From: Paul Plummer, Chief Executive, Rail Delivery Group.
DAVID Behrens (The Yorkshire Post, February 23) misunderstands our proposals for once-in-a-generation reform of Britain’s rail fare system, and his criticism is in stark contrast to passenger groups, fares experts and politicians across the spectrum, who welcome our Easier Fares for All plan.
Contrary to Mr Behrens’ view that we have been forced to act because of the Williams review, we launched our consultation to review the fares system in May, four months before the review was announced. The consultation and proposals met a commitment we made to review the fares system for our customers, as part of the industry’s long-term plan.
His view that highlighting the central role of regulation in achieving reform is ‘buck passing’ wilfully misses the point. The fares system we have today is built on the foundations of the 1995 Ticketing Settlement Agreement, which spells out how fares should be set and sold.
Since then, new layers have been added, creating anomalies, and customers are now faced with a structure where they have to retrofit journey requirements to the fare available, and where it can sometimes be difficult to always find the best deal.
If adopted in full, our reforms our reforms would offer a more transparent, trusted and intuitive system.
Millions more passengers would also have the option to save money, with better options to mix and match their fares to the time of travel and a greater availability of ‘walk up’ fares.
Mr Behrens has a clear view of what he wants from an updated system. The good news is that our proposals would deliver that. Now, we want to work with the Government to bring the system up to date and implement the changes that he, and almost 20,000 people who responded to our consultation, want to see.
Poor roads blight town
From: Paul Ashfield, Harrogate.
HARROGATE Borough Council congratulates itself on completing its house building target, but little is affordable.
The town’s expansion has not been supported by infrastructure and services development. It is more of a dormitory town for people working in the West Riding and York. Traffic congestion is now paralysing, cycling and walking never took off and public transport is ineffective. Bus routes continued to be cut and promised rail investment never materialised. The vision of opening the rail link to Ripon lies dormant.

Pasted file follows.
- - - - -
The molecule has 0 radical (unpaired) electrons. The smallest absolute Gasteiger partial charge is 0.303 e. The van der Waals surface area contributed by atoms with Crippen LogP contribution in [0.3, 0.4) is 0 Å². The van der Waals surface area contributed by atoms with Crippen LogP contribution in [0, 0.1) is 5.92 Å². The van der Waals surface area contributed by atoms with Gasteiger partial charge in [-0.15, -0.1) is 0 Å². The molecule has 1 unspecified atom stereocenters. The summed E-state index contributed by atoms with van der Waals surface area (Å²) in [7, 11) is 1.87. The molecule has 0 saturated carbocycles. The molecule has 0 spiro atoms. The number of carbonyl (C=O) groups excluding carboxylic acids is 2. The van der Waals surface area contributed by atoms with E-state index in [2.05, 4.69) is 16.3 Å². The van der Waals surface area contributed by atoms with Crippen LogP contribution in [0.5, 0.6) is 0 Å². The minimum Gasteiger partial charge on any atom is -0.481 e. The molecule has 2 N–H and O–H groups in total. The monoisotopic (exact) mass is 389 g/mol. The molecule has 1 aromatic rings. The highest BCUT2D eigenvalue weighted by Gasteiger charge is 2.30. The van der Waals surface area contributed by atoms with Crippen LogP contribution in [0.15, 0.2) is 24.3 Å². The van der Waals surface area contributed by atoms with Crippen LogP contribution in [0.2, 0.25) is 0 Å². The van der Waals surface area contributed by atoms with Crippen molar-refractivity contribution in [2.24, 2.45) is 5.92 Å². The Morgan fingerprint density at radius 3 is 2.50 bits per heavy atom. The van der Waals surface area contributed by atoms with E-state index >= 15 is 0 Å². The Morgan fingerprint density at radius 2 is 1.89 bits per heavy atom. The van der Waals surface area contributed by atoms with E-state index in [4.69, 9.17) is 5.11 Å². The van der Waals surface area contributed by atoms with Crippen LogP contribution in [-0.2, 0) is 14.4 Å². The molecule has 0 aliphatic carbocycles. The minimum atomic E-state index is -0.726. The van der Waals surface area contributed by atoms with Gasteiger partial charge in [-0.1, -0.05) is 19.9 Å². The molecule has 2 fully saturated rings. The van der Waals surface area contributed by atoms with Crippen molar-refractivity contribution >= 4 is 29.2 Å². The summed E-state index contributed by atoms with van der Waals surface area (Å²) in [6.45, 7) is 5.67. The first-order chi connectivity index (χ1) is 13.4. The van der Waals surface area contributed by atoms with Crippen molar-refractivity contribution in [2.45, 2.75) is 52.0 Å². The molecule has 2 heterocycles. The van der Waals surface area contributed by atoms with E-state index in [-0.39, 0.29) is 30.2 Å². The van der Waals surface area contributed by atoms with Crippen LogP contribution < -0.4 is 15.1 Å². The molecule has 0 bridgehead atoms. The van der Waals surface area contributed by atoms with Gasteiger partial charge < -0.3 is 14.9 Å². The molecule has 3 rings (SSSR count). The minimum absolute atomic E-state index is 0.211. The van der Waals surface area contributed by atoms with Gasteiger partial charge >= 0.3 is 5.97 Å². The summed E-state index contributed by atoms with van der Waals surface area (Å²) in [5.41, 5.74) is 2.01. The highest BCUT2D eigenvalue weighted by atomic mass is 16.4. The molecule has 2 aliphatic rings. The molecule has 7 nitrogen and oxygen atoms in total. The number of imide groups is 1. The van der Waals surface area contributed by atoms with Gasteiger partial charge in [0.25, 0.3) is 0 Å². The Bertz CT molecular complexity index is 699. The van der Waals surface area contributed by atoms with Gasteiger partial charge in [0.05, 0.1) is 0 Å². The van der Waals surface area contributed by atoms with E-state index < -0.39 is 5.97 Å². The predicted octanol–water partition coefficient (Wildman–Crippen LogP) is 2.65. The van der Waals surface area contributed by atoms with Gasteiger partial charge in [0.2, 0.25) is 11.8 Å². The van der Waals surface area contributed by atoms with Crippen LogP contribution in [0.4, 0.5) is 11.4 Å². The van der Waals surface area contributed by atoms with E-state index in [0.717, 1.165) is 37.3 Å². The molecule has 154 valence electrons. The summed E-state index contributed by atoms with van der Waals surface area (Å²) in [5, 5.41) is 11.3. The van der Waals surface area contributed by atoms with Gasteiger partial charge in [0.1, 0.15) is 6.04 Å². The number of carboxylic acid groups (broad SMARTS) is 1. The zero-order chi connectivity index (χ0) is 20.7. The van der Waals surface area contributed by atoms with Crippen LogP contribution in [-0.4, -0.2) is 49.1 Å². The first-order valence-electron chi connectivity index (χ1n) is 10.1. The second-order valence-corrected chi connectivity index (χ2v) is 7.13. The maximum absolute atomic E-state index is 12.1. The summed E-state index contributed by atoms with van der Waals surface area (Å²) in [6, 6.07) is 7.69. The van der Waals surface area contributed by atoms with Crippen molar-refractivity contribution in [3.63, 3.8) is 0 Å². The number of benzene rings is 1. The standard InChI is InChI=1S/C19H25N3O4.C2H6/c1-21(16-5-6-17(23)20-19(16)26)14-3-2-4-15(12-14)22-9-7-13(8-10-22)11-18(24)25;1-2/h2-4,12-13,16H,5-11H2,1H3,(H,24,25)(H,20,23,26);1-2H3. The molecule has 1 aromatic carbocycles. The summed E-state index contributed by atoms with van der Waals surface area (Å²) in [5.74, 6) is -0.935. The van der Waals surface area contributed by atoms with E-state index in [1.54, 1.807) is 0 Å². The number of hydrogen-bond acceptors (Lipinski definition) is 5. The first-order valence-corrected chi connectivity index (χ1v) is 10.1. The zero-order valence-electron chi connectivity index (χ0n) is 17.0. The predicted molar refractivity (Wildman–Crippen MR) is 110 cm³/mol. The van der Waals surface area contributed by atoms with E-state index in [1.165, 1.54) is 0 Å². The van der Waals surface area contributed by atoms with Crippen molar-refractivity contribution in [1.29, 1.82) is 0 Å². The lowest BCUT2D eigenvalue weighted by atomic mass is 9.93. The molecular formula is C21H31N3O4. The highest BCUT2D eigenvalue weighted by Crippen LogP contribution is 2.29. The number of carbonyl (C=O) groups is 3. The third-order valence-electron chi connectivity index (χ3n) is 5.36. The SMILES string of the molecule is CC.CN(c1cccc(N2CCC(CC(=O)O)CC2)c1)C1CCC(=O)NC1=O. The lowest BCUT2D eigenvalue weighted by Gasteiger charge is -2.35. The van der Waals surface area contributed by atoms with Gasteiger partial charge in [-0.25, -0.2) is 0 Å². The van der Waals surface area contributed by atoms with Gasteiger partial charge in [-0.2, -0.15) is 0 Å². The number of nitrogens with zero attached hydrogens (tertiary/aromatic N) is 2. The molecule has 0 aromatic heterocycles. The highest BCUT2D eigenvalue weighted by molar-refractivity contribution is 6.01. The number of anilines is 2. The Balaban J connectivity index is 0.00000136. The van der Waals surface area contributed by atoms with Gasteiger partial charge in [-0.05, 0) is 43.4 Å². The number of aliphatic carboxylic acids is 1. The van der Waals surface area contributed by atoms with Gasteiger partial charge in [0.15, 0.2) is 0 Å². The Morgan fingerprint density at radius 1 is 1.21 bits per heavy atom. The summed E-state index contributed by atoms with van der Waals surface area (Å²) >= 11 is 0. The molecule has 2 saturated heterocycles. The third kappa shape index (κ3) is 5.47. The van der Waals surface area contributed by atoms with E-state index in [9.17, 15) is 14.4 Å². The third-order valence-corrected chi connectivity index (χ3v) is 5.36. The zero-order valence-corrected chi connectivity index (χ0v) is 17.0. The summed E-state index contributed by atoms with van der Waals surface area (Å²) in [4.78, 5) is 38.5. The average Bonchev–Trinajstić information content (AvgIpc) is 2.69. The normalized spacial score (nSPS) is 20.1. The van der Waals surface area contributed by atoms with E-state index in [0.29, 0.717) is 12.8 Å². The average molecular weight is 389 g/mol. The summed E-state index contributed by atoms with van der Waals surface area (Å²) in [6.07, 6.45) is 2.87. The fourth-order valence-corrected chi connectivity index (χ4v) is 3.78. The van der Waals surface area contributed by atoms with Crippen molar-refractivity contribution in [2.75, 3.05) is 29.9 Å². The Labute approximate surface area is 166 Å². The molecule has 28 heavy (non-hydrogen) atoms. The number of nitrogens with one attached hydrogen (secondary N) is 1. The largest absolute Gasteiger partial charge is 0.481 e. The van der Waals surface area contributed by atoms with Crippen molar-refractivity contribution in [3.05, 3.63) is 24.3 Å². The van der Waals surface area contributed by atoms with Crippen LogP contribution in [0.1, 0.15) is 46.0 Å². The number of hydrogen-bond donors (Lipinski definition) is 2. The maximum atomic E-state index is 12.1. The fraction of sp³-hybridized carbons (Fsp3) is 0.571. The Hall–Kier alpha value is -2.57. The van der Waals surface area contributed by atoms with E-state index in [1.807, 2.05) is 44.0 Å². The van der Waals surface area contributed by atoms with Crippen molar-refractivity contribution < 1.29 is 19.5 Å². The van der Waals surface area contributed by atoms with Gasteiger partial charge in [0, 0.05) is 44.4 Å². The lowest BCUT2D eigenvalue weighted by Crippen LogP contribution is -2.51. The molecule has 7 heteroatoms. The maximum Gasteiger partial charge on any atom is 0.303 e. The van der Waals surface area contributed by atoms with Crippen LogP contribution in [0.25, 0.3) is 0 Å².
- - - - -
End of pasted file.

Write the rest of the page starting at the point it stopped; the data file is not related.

Relief roads with suitable access and other roads were never built. Minor and local roads continue to deteriorate apace and are so badly potholed that traffic proceeds at 12mph or less, contributing to congestion and making cycling hazardous. Little additional parking has been provided and parking is difficult and contributes to congestion.
The town centre has lost many shops and restaurants and, despite residential developments, now has the neglected look of an industrial town. Flora and parks have sadly been neglected and many nearby once pleasant green vistas have disappeared.
The house price premium Harrogate once enjoyed has now evaporated. The specialness the town once had has gone, as have many of the ‘architects’ of this scenario.
From: Tim Walls, Harrogate.
THE recent obsession with the sport of cycling is of absolutely no benefit for the majority of Harrogate residents. Parking in town during the World Championships in September will be virtually impossible. Many businesses will be virtually inaccessible. Absolutely barking!
Dubious way to run buses
From: Coun Tim Micleburgh (Lab), Boulevard Avenue, Grimsby.
I WAS disgusted to hear a bus driver say that if his ticket machine didn’t add up, or if money was stolen, he would have to make up the shortfall.
I heard of this dubious practice with regard to petrol stations years ago, but to learn that it still goes is shocking. I hope those responsible are disgusted with themselves. For we all can make errors when using electronic devices, while surely no-one should be punished for being the victim of crime?
Let people of Kashmir vote
From: John Appleyard, Firthcliffe Parade, Liversedge.
INDIA and Pakistan are both nuclear powers, and are currently involved in a terrible stand-off (Bill Carmichael, The Yorkshire Post, March 1) over the disputed region of Kashmir.
Beijing and Washington are also taking sides to further their own interests, but the interests of superpowers is not necessarily the same as those who live there.
The only way out of this is to give the Kashmiri people the right to determine whether the state belongs to Pakistan, India or as an independent state.
From: Andrew Mercer, Guiseley.
IS it me – or is the failure of Matt Hancock, the Health and Social Care Secretary, to publish promised reforms of care of the elderly becoming as scandalous as the mismanagement of the railways under his Cabinet colleague Chris Grayling, the Transport Secretary?
From: S Stirk, St Annes Road, Leeds.
WHILE I agree with most of the points made by Hannah Cockroft, the Paralympian, I feel that she has failed to mention (The Yorkshire Post, February 23) that disability is no bar to beauty, as clearly evidenced by her lovely photograph.